Learn To Heal Your Broken Heart
There are many people these days who avoid love because deep down inside they don’t believe they can survive a broken heart. They don’t believe in their natural capacity to heal. Plus, they may have had certain love-life disappointments in the past that convinced them to avoid love now in the present. The real tragedy is having the ability to heal without knowing it and avoiding love as a consequence.
We human beings possess certain psychological resources that exist inside and emerge more easily when we know that they are there and believe in them. Too often we are simply ignorant of our internal capacities and have a very hard time relying upon them in time of need. This is certainly true of our capacity to heal a broken heart. In our current lives no one teaches us about our innate ability to heal ourselves emotionally. Like the physical processes that heal a cut or other physical injury, the mind is capable of healing itself as well. As with physical healing, the proper ‘conditions’ must be established to promote emotional healing. What are the proper conditions for healing a broken heart?
Now for those of you brave enough to have read this far, I’m going to warn you. What you are about to read will no doubt be at odds with how you like to think of your love-life experience. Keep an open mind and tell yourself that alternative views are good for you to consider. You just might have missed something. As I mentioned earlier, the first condition is to acknowledge that you have this built-in capacity to heal a broken heart. It came with you when you came into this world. You’d be surprised at how important the simple act of knowing something exists really is to make it manifest in your experience. This simple act of believing is an act of self-creation.
Next is understanding the importance of grief as the natural flip side of love. The opposite of love is never hate, it’s grief. Grief indicates the absence of a specific love in your emotional life. Someone you love is gone or the love you had for someone is gone, either one. Grief is normal and natural. Grief is not sickness, however, it frequently gets associated with the clinical condition called depression. If a broken heart is complicated by other issues like unresolved losses from the past, grief can be mixed with depression.
For our purposes, let’s make it simple and talk about uncomplicated grief in response to a broken heart. Here’s the thing with grief, no one teaches us how to grieve. In fact, when we’re young, adults usually hide their grief from us with some cockamamie excuse like, its no good to break down in front of the children. How about showing children how to cry over a loss so that when they have to cry over a loss later on in life they will have some personal experience with it? What ends up happening is adults are forced to learn how to grieve from scratch or they’ll begin to suffer symptoms of depression or other mental illness. This is not always easy.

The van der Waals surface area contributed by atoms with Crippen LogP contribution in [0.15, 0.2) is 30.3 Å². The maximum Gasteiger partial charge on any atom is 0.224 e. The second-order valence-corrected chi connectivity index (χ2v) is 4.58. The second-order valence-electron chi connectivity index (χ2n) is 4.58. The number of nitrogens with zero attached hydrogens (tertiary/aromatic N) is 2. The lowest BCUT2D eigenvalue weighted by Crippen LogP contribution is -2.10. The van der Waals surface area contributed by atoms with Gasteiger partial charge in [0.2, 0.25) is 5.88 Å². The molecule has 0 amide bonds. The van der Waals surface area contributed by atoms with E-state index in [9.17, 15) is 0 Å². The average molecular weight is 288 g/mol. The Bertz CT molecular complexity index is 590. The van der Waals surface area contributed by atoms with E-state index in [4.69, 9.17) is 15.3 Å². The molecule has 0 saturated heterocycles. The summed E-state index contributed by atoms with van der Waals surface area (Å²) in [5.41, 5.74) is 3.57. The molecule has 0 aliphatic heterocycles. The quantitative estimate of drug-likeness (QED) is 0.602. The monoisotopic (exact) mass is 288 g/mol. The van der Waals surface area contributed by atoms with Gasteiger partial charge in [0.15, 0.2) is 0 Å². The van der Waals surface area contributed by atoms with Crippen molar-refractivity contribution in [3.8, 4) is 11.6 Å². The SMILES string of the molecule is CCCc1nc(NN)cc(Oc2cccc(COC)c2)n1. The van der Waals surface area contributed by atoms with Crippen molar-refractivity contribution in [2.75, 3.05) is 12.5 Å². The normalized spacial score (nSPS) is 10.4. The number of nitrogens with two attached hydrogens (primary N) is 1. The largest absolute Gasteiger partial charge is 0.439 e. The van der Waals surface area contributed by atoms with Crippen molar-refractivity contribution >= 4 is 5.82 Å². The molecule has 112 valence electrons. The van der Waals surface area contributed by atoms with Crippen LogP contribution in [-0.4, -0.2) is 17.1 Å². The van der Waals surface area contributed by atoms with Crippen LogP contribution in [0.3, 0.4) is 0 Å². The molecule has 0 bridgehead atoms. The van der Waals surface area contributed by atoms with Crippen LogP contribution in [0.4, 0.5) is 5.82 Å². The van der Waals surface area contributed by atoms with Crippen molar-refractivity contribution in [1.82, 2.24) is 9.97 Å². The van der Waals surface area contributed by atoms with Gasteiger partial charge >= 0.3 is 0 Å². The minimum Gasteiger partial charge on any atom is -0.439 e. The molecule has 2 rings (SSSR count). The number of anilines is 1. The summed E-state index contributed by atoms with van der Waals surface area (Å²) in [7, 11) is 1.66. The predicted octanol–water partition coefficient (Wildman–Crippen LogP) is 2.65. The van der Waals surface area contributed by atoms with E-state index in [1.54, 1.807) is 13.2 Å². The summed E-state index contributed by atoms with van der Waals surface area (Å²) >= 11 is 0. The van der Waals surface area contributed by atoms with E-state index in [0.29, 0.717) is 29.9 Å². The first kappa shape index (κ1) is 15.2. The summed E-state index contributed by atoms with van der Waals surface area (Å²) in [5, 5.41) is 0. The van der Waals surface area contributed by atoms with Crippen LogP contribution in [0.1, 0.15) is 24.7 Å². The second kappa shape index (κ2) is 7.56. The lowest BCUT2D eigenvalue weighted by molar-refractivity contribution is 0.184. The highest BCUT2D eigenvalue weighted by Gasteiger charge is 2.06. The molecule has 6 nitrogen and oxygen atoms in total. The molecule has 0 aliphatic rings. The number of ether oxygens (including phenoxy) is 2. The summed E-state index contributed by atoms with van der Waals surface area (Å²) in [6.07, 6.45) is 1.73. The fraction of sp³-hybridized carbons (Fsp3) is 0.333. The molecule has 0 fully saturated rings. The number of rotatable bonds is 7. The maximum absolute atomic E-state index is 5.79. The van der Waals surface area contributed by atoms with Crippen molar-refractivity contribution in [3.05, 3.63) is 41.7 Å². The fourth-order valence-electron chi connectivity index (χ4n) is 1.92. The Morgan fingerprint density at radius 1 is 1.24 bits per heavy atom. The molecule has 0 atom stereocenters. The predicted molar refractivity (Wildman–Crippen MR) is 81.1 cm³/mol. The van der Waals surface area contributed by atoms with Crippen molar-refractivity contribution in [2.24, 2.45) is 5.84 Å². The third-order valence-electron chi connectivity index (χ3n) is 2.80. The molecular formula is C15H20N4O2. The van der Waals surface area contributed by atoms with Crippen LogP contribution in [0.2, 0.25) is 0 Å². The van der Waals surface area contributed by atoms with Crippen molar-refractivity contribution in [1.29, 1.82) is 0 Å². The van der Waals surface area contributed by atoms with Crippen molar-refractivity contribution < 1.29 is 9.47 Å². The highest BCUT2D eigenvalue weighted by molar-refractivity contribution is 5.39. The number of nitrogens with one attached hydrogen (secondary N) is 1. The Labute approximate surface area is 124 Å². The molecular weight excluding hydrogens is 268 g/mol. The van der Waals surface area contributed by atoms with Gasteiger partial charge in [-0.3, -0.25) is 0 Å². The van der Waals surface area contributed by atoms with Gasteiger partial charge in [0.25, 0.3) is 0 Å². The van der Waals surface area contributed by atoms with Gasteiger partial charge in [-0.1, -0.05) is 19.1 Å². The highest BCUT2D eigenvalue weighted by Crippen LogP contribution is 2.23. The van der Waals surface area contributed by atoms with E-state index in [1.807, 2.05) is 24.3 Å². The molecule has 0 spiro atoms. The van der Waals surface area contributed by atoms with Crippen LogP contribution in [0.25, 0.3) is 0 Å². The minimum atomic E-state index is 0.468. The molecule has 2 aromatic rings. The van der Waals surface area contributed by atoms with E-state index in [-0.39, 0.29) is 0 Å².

Once you get over the unfamiliarity of grief and notions like its weak to grieve, you have to think about how to integrate this natural experience into everyday life when its necessary to do so. One of the most common forms of this is when someone we love dies or leaves. Grieving on and off as needed can allow a person to remain functional while attending to his or her emotional life when the need arises. The one thing to remember is that the emotion of grief has a beginning, middle, and end.
If you are open to the experience it comes and goes and does not collect and become overwhelming. When you are grieving a loss you are in the process of letting go of an attachment to someone you loved who is now gone. This is the emotion that comes with letting go. If you are open to it and let it happen it eventually expires. Remember, it is not a sign of weakness to grieve, quite the opposite. It is a sign of weakness to avoid grief.
If there is lingering resentment or anger involved in the experience of getting your heart broken, remember that these feelings block healing. The feelings that permit healing are sadness and hurt. When you are open to these more vulnerable emotions your heart can heal and it becomes possible to forgive someone who hurt you while eventually eroding the memory of the experience. This may sound weird to you, forgiveness is hard enough, but this guy is asking me to forget as well? Why? For one thing, real forgiving always comes with a measure of forgetting.
Forgetting means that you have healed your heart enough to get past the defensive preoccupation that comes whenever the heart has been injured or broken. Defensiveness, like avoiding love or doing things to protect your heart from vulnerability, if allowed to remain in place can block a person from ever being receptive to love again. When you forgive you let go of your emotional reaction to being hurt. When you forget you let go of your defensive reaction to being hurt. When you no longer have a negative feeling about your former lover and your memory for the heart break has gotten a little vague you’ll know you’ve healed your broken heart. Dr. T. Jordan